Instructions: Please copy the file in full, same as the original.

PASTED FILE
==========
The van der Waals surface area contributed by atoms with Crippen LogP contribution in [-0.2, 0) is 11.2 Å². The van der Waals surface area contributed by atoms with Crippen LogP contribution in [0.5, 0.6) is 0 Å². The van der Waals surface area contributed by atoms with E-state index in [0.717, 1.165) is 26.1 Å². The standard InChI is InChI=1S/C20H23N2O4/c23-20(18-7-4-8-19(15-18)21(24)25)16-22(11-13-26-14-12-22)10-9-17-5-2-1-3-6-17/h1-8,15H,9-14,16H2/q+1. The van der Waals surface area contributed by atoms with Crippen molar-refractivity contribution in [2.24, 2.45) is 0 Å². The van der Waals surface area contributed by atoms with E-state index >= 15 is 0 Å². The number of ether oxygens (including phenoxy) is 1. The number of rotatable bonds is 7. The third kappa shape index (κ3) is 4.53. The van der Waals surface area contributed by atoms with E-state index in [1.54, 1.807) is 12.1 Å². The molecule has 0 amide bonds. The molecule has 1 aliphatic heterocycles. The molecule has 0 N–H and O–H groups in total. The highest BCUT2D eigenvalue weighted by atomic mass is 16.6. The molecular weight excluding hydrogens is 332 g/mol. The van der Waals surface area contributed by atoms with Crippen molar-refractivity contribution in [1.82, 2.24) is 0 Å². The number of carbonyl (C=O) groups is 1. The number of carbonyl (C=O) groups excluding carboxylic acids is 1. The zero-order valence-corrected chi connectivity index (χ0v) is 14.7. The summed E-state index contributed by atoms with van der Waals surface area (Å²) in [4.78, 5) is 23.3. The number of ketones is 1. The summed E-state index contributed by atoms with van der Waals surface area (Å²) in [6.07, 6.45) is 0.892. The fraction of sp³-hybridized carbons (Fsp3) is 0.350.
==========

The van der Waals surface area contributed by atoms with Crippen LogP contribution in [-0.2, 0) is 11.2 Å². The van der Waals surface area contributed by atoms with Crippen LogP contribution in [0.5, 0.6) is 0 Å². The van der Waals surface area contributed by atoms with E-state index in [0.717, 1.165) is 26.1 Å². The standard InChI is InChI=1S/C20H23N2O4/c23-20(18-7-4-8-19(15-18)21(24)25)16-22(11-13-26-14-12-22)10-9-17-5-2-1-3-6-17/h1-8,15H,9-14,16H2/q+1. The van der Waals surface area contributed by atoms with Crippen molar-refractivity contribution in [2.24, 2.45) is 0 Å². The van der Waals surface area contributed by atoms with E-state index >= 15 is 0 Å². The number of ether oxygens (including phenoxy) is 1. The number of rotatable bonds is 7. The third kappa shape index (κ3) is 4.53. The van der Waals surface area contributed by atoms with E-state index in [1.54, 1.807) is 12.1 Å². The molecule has 0 amide bonds. The molecule has 1 aliphatic heterocycles. The molecule has 0 N–H and O–H groups in total. The highest BCUT2D eigenvalue weighted by atomic mass is 16.6. The molecular weight excluding hydrogens is 332 g/mol. The van der Waals surface area contributed by atoms with Crippen molar-refractivity contribution in [1.82, 2.24) is 0 Å². The number of carbonyl (C=O) groups is 1. The number of carbonyl (C=O) groups excluding carboxylic acids is 1. The zero-order valence-corrected chi connectivity index (χ0v) is 14.7. The summed E-state index contributed by atoms with van der Waals surface area (Å²) in [4.78, 5) is 23.3. The number of ketones is 1. The summed E-state index contributed by atoms with van der Waals surface area (Å²) in [6.07, 6.45) is 0.892. The fraction of sp³-hybridized carbons (Fsp3) is 0.350.